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Lecture 12

Lecture 12 - Utilitarianism

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Daniel Kofman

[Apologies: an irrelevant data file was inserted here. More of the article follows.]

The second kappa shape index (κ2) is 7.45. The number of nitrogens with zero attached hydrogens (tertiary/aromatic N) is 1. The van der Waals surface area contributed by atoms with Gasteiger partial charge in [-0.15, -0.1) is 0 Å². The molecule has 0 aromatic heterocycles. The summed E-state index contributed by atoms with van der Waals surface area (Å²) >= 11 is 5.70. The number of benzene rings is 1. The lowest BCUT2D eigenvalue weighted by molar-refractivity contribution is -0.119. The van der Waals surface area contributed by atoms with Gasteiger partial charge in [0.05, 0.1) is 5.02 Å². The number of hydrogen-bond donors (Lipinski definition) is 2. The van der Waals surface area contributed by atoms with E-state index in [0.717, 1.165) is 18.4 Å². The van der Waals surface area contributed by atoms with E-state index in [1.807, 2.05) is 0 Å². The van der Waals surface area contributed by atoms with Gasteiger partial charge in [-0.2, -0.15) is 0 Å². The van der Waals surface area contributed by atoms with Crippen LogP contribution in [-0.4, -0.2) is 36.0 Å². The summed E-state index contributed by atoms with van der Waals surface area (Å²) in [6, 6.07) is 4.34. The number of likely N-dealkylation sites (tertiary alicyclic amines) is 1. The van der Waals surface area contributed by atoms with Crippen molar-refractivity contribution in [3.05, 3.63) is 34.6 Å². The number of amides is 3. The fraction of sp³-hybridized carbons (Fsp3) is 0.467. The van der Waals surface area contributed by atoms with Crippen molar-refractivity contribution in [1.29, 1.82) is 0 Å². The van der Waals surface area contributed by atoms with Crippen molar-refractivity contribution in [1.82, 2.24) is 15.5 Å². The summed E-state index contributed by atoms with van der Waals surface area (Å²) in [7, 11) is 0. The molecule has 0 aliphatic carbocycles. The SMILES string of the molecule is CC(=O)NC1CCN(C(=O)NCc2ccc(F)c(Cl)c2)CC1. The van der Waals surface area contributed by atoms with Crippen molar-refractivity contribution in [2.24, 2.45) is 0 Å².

Feb. 27, 2014 Utilitarianism • Termed coined by Jeremy Bentham – moral happiness based on greatest happiness for the greatest number • Happiness – defined in terms of pleasure – man • Ethical theory by which we judge moral & immoral actions (blame-worthiness vs. praise- worthiness) • Theory based on actions with the best possible outcomes • Preference satisfaction • Pleasure and pain are opposites • Strongly egalitarian – “everybody counts for 1 and no more than 1” • Axiomatic stance – considered self-evident (“all men are created equal…”) • Goodness measures in ‘utiles’(figurative term of measurement) • Kant & Rawls would have objected that an action can be morally outrageous, but it can benefit some good (Ex: hostage situation where you must decide to kill 5 people or 1 person) • Deontology – non-reducible rights and duties (irreducible to pleasure or pain) • An ethnic majority may not oppress a minority  not a utilitarian good Standard Objections to Bentham’s Utilitarianism 1- Incommensurability of values • The good we are trying to derive from our actions are not all on 1 scale. Intuitive – can we really compare pleasures? • Not able to gain 1 pleasure against another 2- Adaptive preferences • Utilitarianism is a preference based theory. What if our preferences change? • Causes problems 3- Multiple values • Even if we could measure happiness by pleasure, happiness cannot be traded to other values that are not reducible to pleasure • The genuineness of an experience might be valuable in itself • Nozick – pleasurable memory machine – no one would choose it 4- Justice • Utilitarianism is blind to distribution • If a community sacrifices 1 person to benefit the others • Fairness seems to imply that everyone is equal, but utilitarianism doesn’t care about equal individuals, just the happiness of the majority. • 10-10-10 vs. 7-13-10 5- Over-demandingness • When is it ok to stop giving to the greatest good? • Always have to be helping others? • Give up all personal things in order to serve the greater good Consequentialism 1- Argument against multiple values • Mill • All individuals’pleasure is equal • Evaluative/Qualitative distinctions between pleasures (higher vs. lower) • It is better to be Socrates dissatisfied, than to be a pig satisfied. • The life of Hayden vs. an oyster (lower pleasure but longer life span) • multiple lower pleasure by a number of years and reach a high pleasure • Mill says you can’t do this. Lower pleasures cannot reach the same status as higher pleasures. • Kant andAristotle don’t have a problem with ranking pleasures (philosophy vs. bodily pleasures) • Mill – there is a relation based on the principle of utilitarianism 2- Justice and Equality (chap. 5 of Mills’Utilitarianism) • Defends view that espouses justice • Aggregate happiness will be increased by following justice and equality 3- Preference Satisfaction • Problem of external preferences – what if your preferences are based on denying the preferences of another? (ex: racism or homosexuality) 4- Shift from utilitarianism to consequentialism • Even consequentialism is subject to the problem of over-demandingness • Undermines personal goals, attachments, and personal values. Self-defeating – brings about worse consequences. Shift from ACT utilitarianism/consequentialism to RULE utilitarianism/consequentialism Act Consequentialism • Act is right if it’s the best option (outcome) compared to all other options (for the entire
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